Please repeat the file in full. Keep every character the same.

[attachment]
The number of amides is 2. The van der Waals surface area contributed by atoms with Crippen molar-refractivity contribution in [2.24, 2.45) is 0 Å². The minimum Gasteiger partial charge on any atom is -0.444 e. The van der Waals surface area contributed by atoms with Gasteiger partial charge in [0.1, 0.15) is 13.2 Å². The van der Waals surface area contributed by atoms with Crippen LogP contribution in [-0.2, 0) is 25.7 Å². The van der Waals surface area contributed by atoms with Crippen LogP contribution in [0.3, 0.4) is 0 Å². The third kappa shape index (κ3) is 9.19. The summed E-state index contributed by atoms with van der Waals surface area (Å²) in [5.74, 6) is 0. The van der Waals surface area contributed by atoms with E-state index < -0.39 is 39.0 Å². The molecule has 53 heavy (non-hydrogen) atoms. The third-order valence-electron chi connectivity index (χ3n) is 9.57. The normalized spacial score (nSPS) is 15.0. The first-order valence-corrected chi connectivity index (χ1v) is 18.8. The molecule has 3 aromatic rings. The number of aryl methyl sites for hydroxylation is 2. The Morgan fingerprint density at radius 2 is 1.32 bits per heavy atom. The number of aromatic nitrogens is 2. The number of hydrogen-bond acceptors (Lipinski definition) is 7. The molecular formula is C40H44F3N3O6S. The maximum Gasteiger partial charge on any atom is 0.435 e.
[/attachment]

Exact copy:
The number of amides is 2. The van der Waals surface area contributed by atoms with Crippen molar-refractivity contribution in [2.24, 2.45) is 0 Å². The minimum Gasteiger partial charge on any atom is -0.444 e. The van der Waals surface area contributed by atoms with Gasteiger partial charge in [0.1, 0.15) is 13.2 Å². The van der Waals surface area contributed by atoms with Crippen LogP contribution in [-0.2, 0) is 25.7 Å². The van der Waals surface area contributed by atoms with Crippen LogP contribution in [0.3, 0.4) is 0 Å². The third kappa shape index (κ3) is 9.19. The summed E-state index contributed by atoms with van der Waals surface area (Å²) in [5.74, 6) is 0. The van der Waals surface area contributed by atoms with E-state index < -0.39 is 39.0 Å². The molecule has 53 heavy (non-hydrogen) atoms. The third-order valence-electron chi connectivity index (χ3n) is 9.57. The normalized spacial score (nSPS) is 15.0. The first-order valence-corrected chi connectivity index (χ1v) is 18.8. The molecule has 3 aromatic rings. The number of aryl methyl sites for hydroxylation is 2. The Morgan fingerprint density at radius 2 is 1.32 bits per heavy atom. The number of aromatic nitrogens is 2. The number of hydrogen-bond acceptors (Lipinski definition) is 7. The molecular formula is C40H44F3N3O6S. The maximum Gasteiger partial charge on any atom is 0.435 e.